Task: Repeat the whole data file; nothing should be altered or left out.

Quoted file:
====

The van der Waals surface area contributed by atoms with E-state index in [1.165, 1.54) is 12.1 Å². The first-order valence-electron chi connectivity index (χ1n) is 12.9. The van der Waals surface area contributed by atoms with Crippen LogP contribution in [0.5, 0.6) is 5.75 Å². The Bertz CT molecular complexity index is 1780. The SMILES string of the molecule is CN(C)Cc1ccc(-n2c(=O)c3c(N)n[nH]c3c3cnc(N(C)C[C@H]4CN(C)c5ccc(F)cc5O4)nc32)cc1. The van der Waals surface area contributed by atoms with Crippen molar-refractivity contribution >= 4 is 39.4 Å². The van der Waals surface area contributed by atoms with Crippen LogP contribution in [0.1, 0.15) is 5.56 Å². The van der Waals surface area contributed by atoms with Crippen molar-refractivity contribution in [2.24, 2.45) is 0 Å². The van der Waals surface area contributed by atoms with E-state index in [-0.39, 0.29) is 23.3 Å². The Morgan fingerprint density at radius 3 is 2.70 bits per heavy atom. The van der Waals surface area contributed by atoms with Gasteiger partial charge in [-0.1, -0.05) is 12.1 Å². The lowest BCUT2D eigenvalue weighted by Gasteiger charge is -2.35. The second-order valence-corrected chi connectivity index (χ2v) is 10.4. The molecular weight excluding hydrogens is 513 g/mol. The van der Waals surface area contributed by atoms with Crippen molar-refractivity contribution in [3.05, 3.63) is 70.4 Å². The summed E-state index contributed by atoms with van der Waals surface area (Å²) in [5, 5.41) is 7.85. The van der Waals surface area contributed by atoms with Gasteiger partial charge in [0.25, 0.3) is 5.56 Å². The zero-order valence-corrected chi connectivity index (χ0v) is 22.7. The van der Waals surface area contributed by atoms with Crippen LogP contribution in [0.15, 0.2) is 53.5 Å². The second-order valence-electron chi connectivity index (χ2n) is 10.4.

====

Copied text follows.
The van der Waals surface area contributed by atoms with E-state index in [1.165, 1.54) is 12.1 Å². The first-order valence-electron chi connectivity index (χ1n) is 12.9. The van der Waals surface area contributed by atoms with Crippen LogP contribution in [0.5, 0.6) is 5.75 Å². The Bertz CT molecular complexity index is 1780. The SMILES string of the molecule is CN(C)Cc1ccc(-n2c(=O)c3c(N)n[nH]c3c3cnc(N(C)C[C@H]4CN(C)c5ccc(F)cc5O4)nc32)cc1. The van der Waals surface area contributed by atoms with Crippen molar-refractivity contribution >= 4 is 39.4 Å². The van der Waals surface area contributed by atoms with Crippen LogP contribution in [0.1, 0.15) is 5.56 Å². The van der Waals surface area contributed by atoms with Crippen molar-refractivity contribution in [2.24, 2.45) is 0 Å². The van der Waals surface area contributed by atoms with E-state index in [-0.39, 0.29) is 23.3 Å². The Morgan fingerprint density at radius 3 is 2.70 bits per heavy atom. The van der Waals surface area contributed by atoms with Gasteiger partial charge in [-0.1, -0.05) is 12.1 Å². The lowest BCUT2D eigenvalue weighted by Gasteiger charge is -2.35. The second-order valence-corrected chi connectivity index (χ2v) is 10.4. The molecular weight excluding hydrogens is 513 g/mol. The van der Waals surface area contributed by atoms with Crippen molar-refractivity contribution in [3.05, 3.63) is 70.4 Å². The summed E-state index contributed by atoms with van der Waals surface area (Å²) in [5, 5.41) is 7.85. The van der Waals surface area contributed by atoms with Gasteiger partial charge in [0.25, 0.3) is 5.56 Å². The zero-order valence-corrected chi connectivity index (χ0v) is 22.7. The van der Waals surface area contributed by atoms with Crippen LogP contribution in [0.15, 0.2) is 53.5 Å². The second-order valence-electron chi connectivity index (χ2n) is 10.4.